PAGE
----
Will Rossland Reduce Plastics? (Updated re time!)
Rossland Reduces Plastics is the name of a group of residents concerned about the huge problem of plastic pollution; it’s a global crisis, approaching the magnitude of the climate crisis. Members of this group are working to reduce Rossland’s contributions to the crisis. They hope that Rosslanders will turn out in force at the public input session on June 3, immediately following a Public Hearing on a zoning bylaw which will start at 6:00 pm, at the Miners Hall, to support reduction of single-use plastic bags by banning “check-out bags.”
Rossland’s “Checkout Bag Regulation Bylaw #2691” has now had second reading at City Council, and Council scheduled the public input session to give residents an opportunity to speak out about how the City is addressing the plastic pollution crisis.
Some people don’t want any regulation of plastics; others think the bylaw doesn’t ban enough single-use plastics, and that it should also include things such as single-use plastic cups, straws, and cutlery. Everyone will have an opportunity to explain the reasons for their views at the Miners Hall on June 3.
Plastics are deadly
We know that less than 11% of plastics in Canada are recycled.
We know that the oceans are contaminated with huge amounts of all sizes of plastic debris, and that those plastics are killing seabirds, whales and other cetaceans, turtles, and possibly every other form of marine life. We know that plastic pollution is reducing the ability of the ocean’s phytoplankton to produce the oxygen that most living creatures on the earth, including humans, need to breathe. We know that phytoplankton have historically produced about half the oxygen in the earth’s atmosphere
We know that microscopic plastic particles are now found everywhere on earth’s surface, in the atmosphere and all water bodies – wetlands, lakes and streams. We know that plastics absorb toxic chemicals and concentrate them in the organisms that ingest plastic particles. Research suggests that the microplastics in our air, water and food chain are not benign, but the full effects of their presence in our bodies’ cells is not yet known.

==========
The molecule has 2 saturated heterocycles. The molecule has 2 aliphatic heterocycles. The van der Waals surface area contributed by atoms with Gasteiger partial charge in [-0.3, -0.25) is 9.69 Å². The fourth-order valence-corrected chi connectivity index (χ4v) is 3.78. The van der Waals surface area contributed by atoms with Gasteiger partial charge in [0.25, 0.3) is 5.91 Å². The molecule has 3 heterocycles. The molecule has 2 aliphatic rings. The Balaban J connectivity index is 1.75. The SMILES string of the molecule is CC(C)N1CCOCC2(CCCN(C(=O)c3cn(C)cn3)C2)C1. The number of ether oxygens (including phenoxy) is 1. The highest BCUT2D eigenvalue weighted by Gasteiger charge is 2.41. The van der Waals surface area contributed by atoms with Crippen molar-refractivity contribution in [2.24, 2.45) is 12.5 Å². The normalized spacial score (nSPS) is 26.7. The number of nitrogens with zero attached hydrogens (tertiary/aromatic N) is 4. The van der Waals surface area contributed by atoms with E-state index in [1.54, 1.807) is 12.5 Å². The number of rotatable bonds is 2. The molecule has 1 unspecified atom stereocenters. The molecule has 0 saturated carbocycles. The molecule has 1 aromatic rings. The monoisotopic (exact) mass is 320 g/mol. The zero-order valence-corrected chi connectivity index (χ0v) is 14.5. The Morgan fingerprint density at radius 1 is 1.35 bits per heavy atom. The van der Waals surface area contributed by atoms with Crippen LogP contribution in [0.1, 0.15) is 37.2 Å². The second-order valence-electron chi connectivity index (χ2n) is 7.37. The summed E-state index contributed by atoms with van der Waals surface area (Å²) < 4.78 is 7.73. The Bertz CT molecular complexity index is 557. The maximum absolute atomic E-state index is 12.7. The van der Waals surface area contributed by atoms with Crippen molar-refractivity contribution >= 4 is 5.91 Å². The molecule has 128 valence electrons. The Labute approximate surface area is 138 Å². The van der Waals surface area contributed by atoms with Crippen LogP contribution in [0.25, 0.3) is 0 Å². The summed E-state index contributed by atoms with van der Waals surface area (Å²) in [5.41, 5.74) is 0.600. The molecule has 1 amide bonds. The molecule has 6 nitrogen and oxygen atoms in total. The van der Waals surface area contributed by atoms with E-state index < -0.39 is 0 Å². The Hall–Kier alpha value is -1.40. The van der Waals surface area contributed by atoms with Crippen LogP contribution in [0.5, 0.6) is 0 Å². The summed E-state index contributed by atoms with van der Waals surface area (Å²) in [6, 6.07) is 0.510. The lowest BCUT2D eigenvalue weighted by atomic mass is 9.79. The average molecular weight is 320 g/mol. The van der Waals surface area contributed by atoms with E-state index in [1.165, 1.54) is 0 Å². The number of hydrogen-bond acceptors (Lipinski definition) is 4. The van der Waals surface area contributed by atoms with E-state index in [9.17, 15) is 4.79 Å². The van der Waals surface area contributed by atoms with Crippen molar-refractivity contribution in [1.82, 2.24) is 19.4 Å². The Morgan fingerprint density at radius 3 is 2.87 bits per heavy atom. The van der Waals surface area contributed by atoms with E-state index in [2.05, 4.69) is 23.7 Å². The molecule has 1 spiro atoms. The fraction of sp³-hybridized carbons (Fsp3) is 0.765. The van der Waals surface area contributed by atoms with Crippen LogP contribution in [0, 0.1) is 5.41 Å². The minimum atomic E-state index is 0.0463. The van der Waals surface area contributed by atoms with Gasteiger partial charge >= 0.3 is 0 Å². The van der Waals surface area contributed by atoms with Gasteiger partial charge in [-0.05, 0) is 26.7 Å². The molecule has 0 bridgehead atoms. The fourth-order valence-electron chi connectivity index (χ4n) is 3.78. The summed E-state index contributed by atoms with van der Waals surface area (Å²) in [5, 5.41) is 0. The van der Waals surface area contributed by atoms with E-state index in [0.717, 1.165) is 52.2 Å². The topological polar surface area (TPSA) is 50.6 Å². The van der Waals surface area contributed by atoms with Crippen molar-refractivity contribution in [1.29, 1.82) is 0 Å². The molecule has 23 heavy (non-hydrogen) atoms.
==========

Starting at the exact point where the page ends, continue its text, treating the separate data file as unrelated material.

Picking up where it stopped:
We know that huge amounts of plastics are manufactured now, compared with the amount produced a few decades ago, and that the largest category of plastic production is for packaging. There’s a lot of information available on plastics, how they’re used, and where they end up.
We know that recycling of our trash is becoming more difficult.
Back here in Rossland . . .
In a brief interview with Lisa Wegner of the Rossland Reduces Plastics group, she expressed her hope for a good turn-out, and that both adults and their children will attend the public input session on June 3 at 6:00 pm. She credited Rossland students with pressing for action on the plastic pollution crisis, much as young Greta Thunberg and other students world-wide have been pressing for action on the climate crisis. “They’ve been instrumental in bringing it forward,” she declared.
Wegner has been hearing both support for the ban, and resistance to it, in the community. She thinks “it’s great that the City is opening this opportunity for public input.”
“It could open the door to more dialogue on banning more single-use plastics, and help educate people about their effects, and alternatives to using them,” she added.
Wegner says she is “excited about being part of a group that will be offering solutions and alternatives for a transition away from single-use plastics.”
If you have views on single-use plastics, please be at the Miners Hall by 6:00 on June 3, to speak immediately after the zoning bylaw Public Hearing, and tell your City Council — and fellow residents.